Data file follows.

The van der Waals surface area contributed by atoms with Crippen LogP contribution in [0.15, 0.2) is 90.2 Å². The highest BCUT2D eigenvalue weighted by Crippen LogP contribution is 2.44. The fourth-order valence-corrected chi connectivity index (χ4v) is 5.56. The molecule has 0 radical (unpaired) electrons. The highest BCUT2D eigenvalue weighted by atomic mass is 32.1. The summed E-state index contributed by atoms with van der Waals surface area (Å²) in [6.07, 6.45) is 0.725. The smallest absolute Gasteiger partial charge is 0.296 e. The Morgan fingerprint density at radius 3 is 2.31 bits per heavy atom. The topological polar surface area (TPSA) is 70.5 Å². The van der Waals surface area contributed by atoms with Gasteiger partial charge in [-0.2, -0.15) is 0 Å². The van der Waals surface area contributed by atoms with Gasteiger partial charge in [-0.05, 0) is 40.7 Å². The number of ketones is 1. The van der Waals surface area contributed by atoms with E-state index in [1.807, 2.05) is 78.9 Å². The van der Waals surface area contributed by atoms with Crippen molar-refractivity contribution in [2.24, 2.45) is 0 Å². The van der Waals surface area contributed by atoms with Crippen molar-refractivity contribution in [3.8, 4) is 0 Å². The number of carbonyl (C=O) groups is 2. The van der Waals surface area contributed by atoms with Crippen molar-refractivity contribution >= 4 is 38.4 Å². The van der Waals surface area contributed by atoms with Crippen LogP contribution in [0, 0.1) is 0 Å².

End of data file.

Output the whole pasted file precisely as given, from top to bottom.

The van der Waals surface area contributed by atoms with Crippen LogP contribution in [0.15, 0.2) is 90.2 Å². The highest BCUT2D eigenvalue weighted by Crippen LogP contribution is 2.44. The fourth-order valence-corrected chi connectivity index (χ4v) is 5.56. The molecule has 0 radical (unpaired) electrons. The highest BCUT2D eigenvalue weighted by atomic mass is 32.1. The summed E-state index contributed by atoms with van der Waals surface area (Å²) in [6.07, 6.45) is 0.725. The smallest absolute Gasteiger partial charge is 0.296 e. The Morgan fingerprint density at radius 3 is 2.31 bits per heavy atom. The topological polar surface area (TPSA) is 70.5 Å². The van der Waals surface area contributed by atoms with Gasteiger partial charge in [-0.2, -0.15) is 0 Å². The van der Waals surface area contributed by atoms with Gasteiger partial charge in [-0.05, 0) is 40.7 Å². The number of ketones is 1. The van der Waals surface area contributed by atoms with E-state index in [1.807, 2.05) is 78.9 Å². The van der Waals surface area contributed by atoms with Crippen molar-refractivity contribution in [2.24, 2.45) is 0 Å². The van der Waals surface area contributed by atoms with Crippen molar-refractivity contribution in [3.8, 4) is 0 Å². The number of carbonyl (C=O) groups is 2. The van der Waals surface area contributed by atoms with Crippen molar-refractivity contribution >= 4 is 38.4 Å². The van der Waals surface area contributed by atoms with Crippen LogP contribution in [0, 0.1) is 0 Å².